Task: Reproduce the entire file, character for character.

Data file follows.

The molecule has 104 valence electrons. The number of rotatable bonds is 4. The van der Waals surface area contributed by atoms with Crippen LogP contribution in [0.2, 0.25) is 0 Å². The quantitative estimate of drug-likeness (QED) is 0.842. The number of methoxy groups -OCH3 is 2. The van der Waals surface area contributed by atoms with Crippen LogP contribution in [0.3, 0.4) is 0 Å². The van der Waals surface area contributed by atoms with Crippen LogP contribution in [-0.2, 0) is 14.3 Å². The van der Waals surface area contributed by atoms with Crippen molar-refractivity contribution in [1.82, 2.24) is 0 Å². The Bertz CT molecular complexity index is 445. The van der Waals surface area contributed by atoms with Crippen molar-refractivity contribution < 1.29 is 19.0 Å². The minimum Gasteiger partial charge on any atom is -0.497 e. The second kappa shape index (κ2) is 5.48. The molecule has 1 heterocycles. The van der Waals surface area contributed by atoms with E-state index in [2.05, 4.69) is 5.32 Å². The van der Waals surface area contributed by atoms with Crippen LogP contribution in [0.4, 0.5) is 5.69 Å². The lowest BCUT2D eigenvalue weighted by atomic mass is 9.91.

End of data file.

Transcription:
The molecule has 104 valence electrons. The number of rotatable bonds is 4. The van der Waals surface area contributed by atoms with Crippen LogP contribution in [0.2, 0.25) is 0 Å². The quantitative estimate of drug-likeness (QED) is 0.842. The number of methoxy groups -OCH3 is 2. The van der Waals surface area contributed by atoms with Crippen LogP contribution in [0.3, 0.4) is 0 Å². The van der Waals surface area contributed by atoms with Crippen LogP contribution in [-0.2, 0) is 14.3 Å². The van der Waals surface area contributed by atoms with Crippen molar-refractivity contribution in [1.82, 2.24) is 0 Å². The Bertz CT molecular complexity index is 445. The van der Waals surface area contributed by atoms with Crippen molar-refractivity contribution < 1.29 is 19.0 Å². The minimum Gasteiger partial charge on any atom is -0.497 e. The second kappa shape index (κ2) is 5.48. The molecule has 1 heterocycles. The van der Waals surface area contributed by atoms with E-state index in [2.05, 4.69) is 5.32 Å². The van der Waals surface area contributed by atoms with Crippen LogP contribution in [0.4, 0.5) is 5.69 Å². The lowest BCUT2D eigenvalue weighted by atomic mass is 9.91.